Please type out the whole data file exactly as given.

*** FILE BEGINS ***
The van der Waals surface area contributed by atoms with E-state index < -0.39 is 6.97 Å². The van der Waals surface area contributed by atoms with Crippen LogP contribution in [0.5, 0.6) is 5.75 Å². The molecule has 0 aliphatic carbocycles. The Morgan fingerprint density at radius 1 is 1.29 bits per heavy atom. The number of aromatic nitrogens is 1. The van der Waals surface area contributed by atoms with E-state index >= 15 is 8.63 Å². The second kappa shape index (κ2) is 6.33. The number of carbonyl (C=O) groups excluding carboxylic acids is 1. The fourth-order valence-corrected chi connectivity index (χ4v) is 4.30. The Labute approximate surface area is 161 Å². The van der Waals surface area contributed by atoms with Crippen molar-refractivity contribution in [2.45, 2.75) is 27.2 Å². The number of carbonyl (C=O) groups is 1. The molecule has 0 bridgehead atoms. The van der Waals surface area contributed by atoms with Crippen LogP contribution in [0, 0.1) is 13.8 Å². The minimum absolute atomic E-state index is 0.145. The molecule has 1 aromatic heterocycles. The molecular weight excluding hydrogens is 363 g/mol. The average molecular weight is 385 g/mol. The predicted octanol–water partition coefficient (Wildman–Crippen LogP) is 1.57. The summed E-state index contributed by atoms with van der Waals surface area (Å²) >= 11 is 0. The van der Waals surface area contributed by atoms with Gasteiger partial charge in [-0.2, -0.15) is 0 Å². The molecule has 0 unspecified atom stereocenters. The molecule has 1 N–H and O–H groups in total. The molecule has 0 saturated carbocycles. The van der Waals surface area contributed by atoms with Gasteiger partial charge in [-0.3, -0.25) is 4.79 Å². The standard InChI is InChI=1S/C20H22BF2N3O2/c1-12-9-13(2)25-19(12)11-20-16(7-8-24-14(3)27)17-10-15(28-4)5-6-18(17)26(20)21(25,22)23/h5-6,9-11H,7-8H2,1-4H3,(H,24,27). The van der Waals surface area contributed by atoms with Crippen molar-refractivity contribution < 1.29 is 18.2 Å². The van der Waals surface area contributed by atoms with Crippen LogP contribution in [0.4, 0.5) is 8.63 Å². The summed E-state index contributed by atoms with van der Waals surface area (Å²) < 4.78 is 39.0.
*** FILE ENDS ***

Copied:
The van der Waals surface area contributed by atoms with E-state index < -0.39 is 6.97 Å². The van der Waals surface area contributed by atoms with Crippen LogP contribution in [0.5, 0.6) is 5.75 Å². The molecule has 0 aliphatic carbocycles. The Morgan fingerprint density at radius 1 is 1.29 bits per heavy atom. The number of aromatic nitrogens is 1. The van der Waals surface area contributed by atoms with E-state index >= 15 is 8.63 Å². The second kappa shape index (κ2) is 6.33. The number of carbonyl (C=O) groups excluding carboxylic acids is 1. The fourth-order valence-corrected chi connectivity index (χ4v) is 4.30. The Labute approximate surface area is 161 Å². The van der Waals surface area contributed by atoms with Crippen molar-refractivity contribution in [2.45, 2.75) is 27.2 Å². The number of carbonyl (C=O) groups is 1. The molecule has 0 bridgehead atoms. The van der Waals surface area contributed by atoms with Crippen LogP contribution in [0, 0.1) is 13.8 Å². The minimum absolute atomic E-state index is 0.145. The molecule has 1 aromatic heterocycles. The molecular weight excluding hydrogens is 363 g/mol. The average molecular weight is 385 g/mol. The predicted octanol–water partition coefficient (Wildman–Crippen LogP) is 1.57. The summed E-state index contributed by atoms with van der Waals surface area (Å²) >= 11 is 0. The van der Waals surface area contributed by atoms with Gasteiger partial charge in [-0.2, -0.15) is 0 Å². The molecule has 0 unspecified atom stereocenters. The molecule has 1 N–H and O–H groups in total. The molecule has 0 saturated carbocycles. The van der Waals surface area contributed by atoms with Gasteiger partial charge in [-0.3, -0.25) is 4.79 Å². The standard InChI is InChI=1S/C20H22BF2N3O2/c1-12-9-13(2)25-19(12)11-20-16(7-8-24-14(3)27)17-10-15(28-4)5-6-18(17)26(20)21(25,22)23/h5-6,9-11H,7-8H2,1-4H3,(H,24,27). The van der Waals surface area contributed by atoms with Crippen molar-refractivity contribution < 1.29 is 18.2 Å². The van der Waals surface area contributed by atoms with Crippen LogP contribution in [0.4, 0.5) is 8.63 Å². The summed E-state index contributed by atoms with van der Waals surface area (Å²) < 4.78 is 39.0.